After what was in truth only a pretty lightweight bit of calibration, the TW7200 was producing pictures that are remarkably, almost ridiculously good for a projector with a sub-£1,900 price tag attached to them.
Particularly outstanding right off the bat was the projector’s handling of dark scenes. There was a time when LCD was, to be honest, the poor relative where black level response was concerned. But it’s been catching up at a rate of knots in recent times, especially in Epson’s case as the brand has continually refined the speed and effectiveness of its dynamic iris system. And so we find the TW7200 producing a really outstanding combination of black level depth and shadow detail.
The shadow detail part of this statement is critical. While some sub-£2k DLP projectors might – though only might – claim to deliver slightly deeper black colours than the TW7200, they certainly haven’t been able to do this while also presenting nearly as much detail and colour subtlety in dark scenes as the TW7200 can.
This matters not just because it’s kind of nice to be able to see every detail of an HD image, but also because it avoids that common trait among video devices whereby dark scenes look hollow and flat compared with light ones. This helps the TW7200’s presentation of your typical movie feel more even-handed and consistent, which obviously makes that film easier to become immersed in.
We were also struck by the lack of noise in the TW7200’s pictures. Dark picture areas aren’t affected by green or grey speckling as they can be with some over-aggressive DLP models, and nor is there any hint of the colour-striping ‘rainbow effect’ seen to some degree with almost all single-chip DLP projectors.
Notoriously grainy discs like the final Harry Potter movie on Blu-ray are handled well too, with the grain never being allowed to look excessive or unnatural, but also never being smoothed away to the point where the image looks soft and unfilmic.
Even motion is handled well, with far less judder than you have a right to expect. This is particularly impressive considering that it’s achieved without any high-powered motion processing to smooth potential issues away.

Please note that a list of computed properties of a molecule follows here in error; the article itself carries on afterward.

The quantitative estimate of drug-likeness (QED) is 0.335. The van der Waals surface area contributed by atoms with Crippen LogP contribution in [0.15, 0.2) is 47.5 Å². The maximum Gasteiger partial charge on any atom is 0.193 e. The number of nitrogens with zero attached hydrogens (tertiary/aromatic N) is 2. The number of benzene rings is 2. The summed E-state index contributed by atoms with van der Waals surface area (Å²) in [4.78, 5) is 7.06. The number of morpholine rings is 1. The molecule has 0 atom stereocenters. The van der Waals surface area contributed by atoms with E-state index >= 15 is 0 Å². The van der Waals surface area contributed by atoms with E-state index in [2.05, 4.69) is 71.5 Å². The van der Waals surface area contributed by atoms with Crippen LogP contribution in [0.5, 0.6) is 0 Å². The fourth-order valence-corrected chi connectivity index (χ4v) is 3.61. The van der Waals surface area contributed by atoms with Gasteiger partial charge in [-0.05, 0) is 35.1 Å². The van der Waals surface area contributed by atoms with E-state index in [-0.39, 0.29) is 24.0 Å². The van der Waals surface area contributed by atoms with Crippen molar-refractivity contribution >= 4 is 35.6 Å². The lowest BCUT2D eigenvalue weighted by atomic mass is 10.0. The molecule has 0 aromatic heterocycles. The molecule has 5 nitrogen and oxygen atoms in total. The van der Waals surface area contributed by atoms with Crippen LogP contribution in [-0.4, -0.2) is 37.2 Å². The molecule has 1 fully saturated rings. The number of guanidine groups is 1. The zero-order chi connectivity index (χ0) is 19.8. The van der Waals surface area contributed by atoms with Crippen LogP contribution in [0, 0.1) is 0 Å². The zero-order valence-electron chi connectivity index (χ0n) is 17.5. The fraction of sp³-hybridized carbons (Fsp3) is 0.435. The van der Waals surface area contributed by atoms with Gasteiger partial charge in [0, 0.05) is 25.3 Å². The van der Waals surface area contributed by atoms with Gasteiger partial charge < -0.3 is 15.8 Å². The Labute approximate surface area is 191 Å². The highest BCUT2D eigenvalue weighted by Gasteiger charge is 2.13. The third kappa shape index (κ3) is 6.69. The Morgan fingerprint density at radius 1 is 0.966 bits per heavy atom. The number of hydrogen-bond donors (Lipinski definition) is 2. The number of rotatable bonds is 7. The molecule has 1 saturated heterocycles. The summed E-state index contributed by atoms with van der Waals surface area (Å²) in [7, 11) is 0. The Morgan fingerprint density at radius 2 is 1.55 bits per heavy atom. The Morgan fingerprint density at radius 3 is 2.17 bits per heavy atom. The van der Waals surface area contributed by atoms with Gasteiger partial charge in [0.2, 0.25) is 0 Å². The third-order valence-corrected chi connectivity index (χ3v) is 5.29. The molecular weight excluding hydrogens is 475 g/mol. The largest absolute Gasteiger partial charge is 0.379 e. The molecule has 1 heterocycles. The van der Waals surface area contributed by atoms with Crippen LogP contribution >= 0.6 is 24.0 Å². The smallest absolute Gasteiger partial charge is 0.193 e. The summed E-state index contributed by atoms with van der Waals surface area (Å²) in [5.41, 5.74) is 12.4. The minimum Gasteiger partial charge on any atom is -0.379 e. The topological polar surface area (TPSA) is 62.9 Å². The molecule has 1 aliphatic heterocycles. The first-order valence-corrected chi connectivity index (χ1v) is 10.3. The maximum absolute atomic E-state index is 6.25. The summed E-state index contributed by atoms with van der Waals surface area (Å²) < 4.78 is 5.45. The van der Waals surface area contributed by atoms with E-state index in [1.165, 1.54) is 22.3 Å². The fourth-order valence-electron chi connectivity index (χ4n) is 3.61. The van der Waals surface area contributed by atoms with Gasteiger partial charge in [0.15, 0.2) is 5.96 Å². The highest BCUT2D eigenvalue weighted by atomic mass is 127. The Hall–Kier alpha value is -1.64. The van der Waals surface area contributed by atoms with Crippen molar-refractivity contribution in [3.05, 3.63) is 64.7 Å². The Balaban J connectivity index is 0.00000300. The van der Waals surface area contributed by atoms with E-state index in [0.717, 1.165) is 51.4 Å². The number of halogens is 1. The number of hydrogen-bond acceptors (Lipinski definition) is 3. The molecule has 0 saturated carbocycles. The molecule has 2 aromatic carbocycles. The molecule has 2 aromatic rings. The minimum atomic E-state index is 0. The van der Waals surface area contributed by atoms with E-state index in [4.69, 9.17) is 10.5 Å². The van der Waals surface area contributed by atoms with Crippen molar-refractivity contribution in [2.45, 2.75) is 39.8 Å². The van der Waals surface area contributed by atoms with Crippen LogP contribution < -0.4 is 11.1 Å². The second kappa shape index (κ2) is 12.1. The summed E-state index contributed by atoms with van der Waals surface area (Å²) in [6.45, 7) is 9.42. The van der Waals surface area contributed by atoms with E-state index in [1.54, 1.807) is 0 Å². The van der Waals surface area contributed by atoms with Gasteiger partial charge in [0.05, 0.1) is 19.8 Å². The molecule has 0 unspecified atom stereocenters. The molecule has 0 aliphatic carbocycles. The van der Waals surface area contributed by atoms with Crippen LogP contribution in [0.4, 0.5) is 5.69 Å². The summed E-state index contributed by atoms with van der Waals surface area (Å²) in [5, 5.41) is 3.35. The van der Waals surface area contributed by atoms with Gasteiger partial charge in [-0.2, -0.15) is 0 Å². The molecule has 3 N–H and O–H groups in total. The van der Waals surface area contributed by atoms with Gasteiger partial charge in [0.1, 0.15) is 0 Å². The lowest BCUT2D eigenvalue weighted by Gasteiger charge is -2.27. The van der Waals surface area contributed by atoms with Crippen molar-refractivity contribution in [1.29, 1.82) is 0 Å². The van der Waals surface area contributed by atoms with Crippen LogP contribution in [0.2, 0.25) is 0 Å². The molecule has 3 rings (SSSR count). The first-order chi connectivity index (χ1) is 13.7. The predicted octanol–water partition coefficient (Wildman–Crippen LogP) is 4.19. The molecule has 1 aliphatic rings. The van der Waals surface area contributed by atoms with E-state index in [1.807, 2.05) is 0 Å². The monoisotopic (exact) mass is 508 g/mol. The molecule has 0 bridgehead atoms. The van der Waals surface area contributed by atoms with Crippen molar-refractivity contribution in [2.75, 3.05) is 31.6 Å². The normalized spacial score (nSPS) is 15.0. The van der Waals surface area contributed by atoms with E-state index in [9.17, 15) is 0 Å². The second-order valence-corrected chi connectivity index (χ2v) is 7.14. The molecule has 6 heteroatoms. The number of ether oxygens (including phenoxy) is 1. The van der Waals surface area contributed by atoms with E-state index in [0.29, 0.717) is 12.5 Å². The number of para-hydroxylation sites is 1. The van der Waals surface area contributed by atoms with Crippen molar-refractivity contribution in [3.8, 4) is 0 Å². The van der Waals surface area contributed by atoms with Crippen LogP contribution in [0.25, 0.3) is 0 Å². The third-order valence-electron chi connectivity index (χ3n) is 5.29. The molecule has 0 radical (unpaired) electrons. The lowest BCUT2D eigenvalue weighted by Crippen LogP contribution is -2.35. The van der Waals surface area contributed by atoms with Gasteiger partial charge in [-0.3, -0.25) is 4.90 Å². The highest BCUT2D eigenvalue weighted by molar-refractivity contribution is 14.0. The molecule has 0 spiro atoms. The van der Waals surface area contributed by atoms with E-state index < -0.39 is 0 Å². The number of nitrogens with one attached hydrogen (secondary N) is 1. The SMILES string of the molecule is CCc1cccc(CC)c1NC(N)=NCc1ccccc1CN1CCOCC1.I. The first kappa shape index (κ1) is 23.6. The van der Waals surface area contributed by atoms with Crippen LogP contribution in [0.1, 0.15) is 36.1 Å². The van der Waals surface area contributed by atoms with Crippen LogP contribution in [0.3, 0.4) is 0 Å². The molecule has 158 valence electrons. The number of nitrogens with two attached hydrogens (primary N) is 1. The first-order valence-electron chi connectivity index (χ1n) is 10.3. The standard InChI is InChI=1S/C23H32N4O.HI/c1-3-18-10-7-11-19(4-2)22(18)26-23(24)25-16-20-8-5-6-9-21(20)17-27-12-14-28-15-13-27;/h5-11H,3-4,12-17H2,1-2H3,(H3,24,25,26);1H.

Yet another area of strength for the TW7200 is colour. While its pictures don’t contain the most aggressively saturated tones we’ve seen from an affordable projector, the colour palette is extremely natural in tone right across its range, and the subtlety with which blends are delivered is striking, giving images a sense of fidelity and solidity seldom seen for under £2,000.
Deserving of praise, too, is the dynamic iris function. This delivers a palpable improvement on the similar features found on previous Epson mid-range projector generations in the way it manages to deliver a boost to contrast without, crucially, making the picture look unstable and flickery.
The dynamic iris also, mercifully, goes about its contrast-boosting dynamic iris business without causing the rather alarming grating noises that proved hard to take on some of Epson’s previous projector models. Phew.
If we had to be picky we might say the TW7200’s images are a tiny bit soft once they’ve been calibrated to deliver their best balance between noise and detail. And we suspect that Epson’s higher-end TW9200 series (which we’ll be testing soon) will achieve even deeper blacks and slightly more precision. But then that’s why they’ll also cost significantly more!